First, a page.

It is no secret that James Packer and outgoing Channel Ten executive chairman Nick Falloon aren’t the best of friends. Falloon was a vocal (and justified) critic of Packer’s decision to invest in Jodee Rich’s fledgling One.Tel, which ended up costing PBL more than $300 million after the company collapsed. The younger Packer soon had his revenge, with Falloon being sacked as managing director of PBL in 2001, not long after he had been granted a $9 million options package by shareholders.
Shortly after leaving PBL, Falloon was appointed executive chairman of Ten in February 2002 and for several years, did a reasonable job of managing the low-cost network. However, Ten’s performance in recent years has been poor. While its share price rose from $2.24 in January 2003 to $4.50 by 2005, it has been weak ever since, dropping to only 62 cents during the GFC, as major shareholder CanWest was forced to sell its stake in the network.
Ten’s share price has recovered somewhat to $1.49, but still sits well below what it was when Falloon was appointed.
Despite Ten’s somewhat insipid share returns, Falloon has been extraordinarily well remunerated, receiving more than $26 million during his tenure. Despite moving to a “part-time” role in September 2008, Ten’s annual report (released yesterday) indicated that Falloon was paid $3.7 million in 2010 (including an unexplained $900,000 payment by CanWest in relation to its sell down of its 50.06% stake in Ten).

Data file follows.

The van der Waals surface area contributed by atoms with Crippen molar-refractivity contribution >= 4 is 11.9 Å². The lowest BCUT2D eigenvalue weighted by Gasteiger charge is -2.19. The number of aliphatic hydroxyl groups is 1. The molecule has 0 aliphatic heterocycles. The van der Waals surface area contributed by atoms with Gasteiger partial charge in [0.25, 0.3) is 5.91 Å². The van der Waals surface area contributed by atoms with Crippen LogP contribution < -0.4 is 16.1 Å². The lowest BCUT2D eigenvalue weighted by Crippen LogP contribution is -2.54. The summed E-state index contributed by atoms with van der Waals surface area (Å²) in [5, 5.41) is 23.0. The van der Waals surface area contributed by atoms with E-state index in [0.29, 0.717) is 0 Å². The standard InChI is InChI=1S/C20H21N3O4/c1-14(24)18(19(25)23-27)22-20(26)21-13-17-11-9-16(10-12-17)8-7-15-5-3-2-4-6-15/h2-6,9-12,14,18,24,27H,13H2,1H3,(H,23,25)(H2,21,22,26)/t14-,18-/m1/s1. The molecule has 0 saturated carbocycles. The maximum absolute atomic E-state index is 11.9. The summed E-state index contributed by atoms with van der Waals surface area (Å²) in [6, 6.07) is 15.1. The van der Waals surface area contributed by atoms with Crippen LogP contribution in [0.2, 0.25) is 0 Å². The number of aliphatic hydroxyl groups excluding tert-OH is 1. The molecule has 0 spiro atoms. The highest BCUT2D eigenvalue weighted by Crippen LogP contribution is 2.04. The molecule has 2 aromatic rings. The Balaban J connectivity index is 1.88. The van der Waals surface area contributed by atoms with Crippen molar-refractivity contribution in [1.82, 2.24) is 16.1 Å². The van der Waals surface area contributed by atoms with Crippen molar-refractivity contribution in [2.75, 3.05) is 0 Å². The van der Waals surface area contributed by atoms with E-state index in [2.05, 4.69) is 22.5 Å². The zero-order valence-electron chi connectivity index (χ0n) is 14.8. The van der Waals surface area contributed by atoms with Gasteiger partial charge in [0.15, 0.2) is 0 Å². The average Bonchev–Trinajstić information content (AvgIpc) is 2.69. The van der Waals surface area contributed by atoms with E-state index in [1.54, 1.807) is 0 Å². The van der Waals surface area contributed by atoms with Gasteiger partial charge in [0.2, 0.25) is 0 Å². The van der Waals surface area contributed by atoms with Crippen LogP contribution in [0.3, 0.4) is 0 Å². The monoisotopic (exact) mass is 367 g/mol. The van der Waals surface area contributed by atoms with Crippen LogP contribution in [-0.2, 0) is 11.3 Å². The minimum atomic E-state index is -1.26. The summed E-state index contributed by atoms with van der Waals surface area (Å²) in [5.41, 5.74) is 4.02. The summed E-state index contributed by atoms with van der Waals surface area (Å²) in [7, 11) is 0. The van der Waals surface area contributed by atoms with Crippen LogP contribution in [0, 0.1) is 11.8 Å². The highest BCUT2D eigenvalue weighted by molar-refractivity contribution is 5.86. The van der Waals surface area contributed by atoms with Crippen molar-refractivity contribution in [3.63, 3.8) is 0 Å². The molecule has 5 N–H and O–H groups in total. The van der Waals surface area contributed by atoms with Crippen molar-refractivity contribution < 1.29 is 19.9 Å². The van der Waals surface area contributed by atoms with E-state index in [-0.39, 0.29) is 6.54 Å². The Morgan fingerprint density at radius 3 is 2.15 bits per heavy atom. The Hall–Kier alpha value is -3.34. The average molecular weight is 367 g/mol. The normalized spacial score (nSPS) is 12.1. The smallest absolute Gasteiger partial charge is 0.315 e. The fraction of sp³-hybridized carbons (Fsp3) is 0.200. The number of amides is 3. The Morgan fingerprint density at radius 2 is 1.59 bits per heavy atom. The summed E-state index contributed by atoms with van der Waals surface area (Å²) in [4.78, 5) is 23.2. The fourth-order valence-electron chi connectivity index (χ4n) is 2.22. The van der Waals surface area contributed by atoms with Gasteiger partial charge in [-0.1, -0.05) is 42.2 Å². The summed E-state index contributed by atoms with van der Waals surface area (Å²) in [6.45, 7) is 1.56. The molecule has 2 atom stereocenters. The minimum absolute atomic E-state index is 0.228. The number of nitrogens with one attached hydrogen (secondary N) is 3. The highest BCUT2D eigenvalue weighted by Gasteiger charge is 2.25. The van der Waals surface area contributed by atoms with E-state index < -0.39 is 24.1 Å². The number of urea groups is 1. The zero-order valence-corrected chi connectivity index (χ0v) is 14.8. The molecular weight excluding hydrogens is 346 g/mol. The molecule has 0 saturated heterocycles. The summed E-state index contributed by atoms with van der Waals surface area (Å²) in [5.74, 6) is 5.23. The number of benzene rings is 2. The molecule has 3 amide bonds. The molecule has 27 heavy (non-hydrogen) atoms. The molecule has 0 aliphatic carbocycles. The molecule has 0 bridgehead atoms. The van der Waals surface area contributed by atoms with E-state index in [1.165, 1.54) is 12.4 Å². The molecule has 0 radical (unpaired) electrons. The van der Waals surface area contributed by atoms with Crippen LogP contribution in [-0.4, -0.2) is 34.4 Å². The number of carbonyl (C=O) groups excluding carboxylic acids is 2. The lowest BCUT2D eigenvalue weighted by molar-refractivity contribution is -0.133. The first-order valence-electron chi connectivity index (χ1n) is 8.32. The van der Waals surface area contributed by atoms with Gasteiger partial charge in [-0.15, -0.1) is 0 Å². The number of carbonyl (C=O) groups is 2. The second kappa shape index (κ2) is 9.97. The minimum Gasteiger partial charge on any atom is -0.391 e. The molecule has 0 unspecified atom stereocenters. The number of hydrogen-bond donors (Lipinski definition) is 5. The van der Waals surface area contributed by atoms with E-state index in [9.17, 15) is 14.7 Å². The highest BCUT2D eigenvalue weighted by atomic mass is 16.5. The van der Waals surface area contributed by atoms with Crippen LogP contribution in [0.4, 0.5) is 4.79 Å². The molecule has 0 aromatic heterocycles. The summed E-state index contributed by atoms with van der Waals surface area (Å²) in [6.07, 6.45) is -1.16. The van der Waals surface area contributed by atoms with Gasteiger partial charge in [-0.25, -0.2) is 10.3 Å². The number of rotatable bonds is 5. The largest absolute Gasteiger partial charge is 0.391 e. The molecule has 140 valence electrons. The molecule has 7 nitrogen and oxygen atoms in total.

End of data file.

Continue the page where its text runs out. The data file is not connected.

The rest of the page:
In 2009, Falloon was paid $1.9 million for his part-time role. One shudders to think what Falloon would have received had he been a full-time employee and had Ten not been a serial under-performer.
Not only was Falloon paid $3.7 million for a part-time role, but Fairfax reported last week that he had “been secretly working on a management buyout of the television network before James Packer pounced on 18% of the shares in a lightning sharemarket raid”. It was alleged that Falloon had been working with his predecessor at PBL, Brian Powers (now at San Francisco-based private equity firm Hellman & Friedman), to buy Ten from shareholders.
Management buyouts create an almighty conflict of interest. As anyone who has read Barbarians at the Gate will attest, management (in this case Falloon) would have been trying to minimise the buyout price (to maximise their own profits). By contrast, shareholders will wish to receive the highest possible price for their shares. That means shareholders are paying management millions of dollars each year to use their time to act against their very own interests. In this respect, private equity mogul Henry Kravis, who was a key player in the 1989 buyout of RJR Nabisco (which was dramatised in Barbarians at the Gate), famously claimed that Nabisco CEO Ross Johnson was “trying to steal the company” with a low LBO price.
It was this conflict of interest between executives and shareholders during a buyout that led to the departures of former Alinta chairman John Poynton and CEO Bob Browning after the pair teamed with the company’s investment adviser, Macquarie Bank, to try to privatise the business in late 2006.
Regardless of the bad blood between Packer and Falloon, the latter’s alleged LBO plotting, coupled with the extraordinary remuneration received, meant that his position at the struggling network was untenable. Packer’s arrival merely hastened the exit.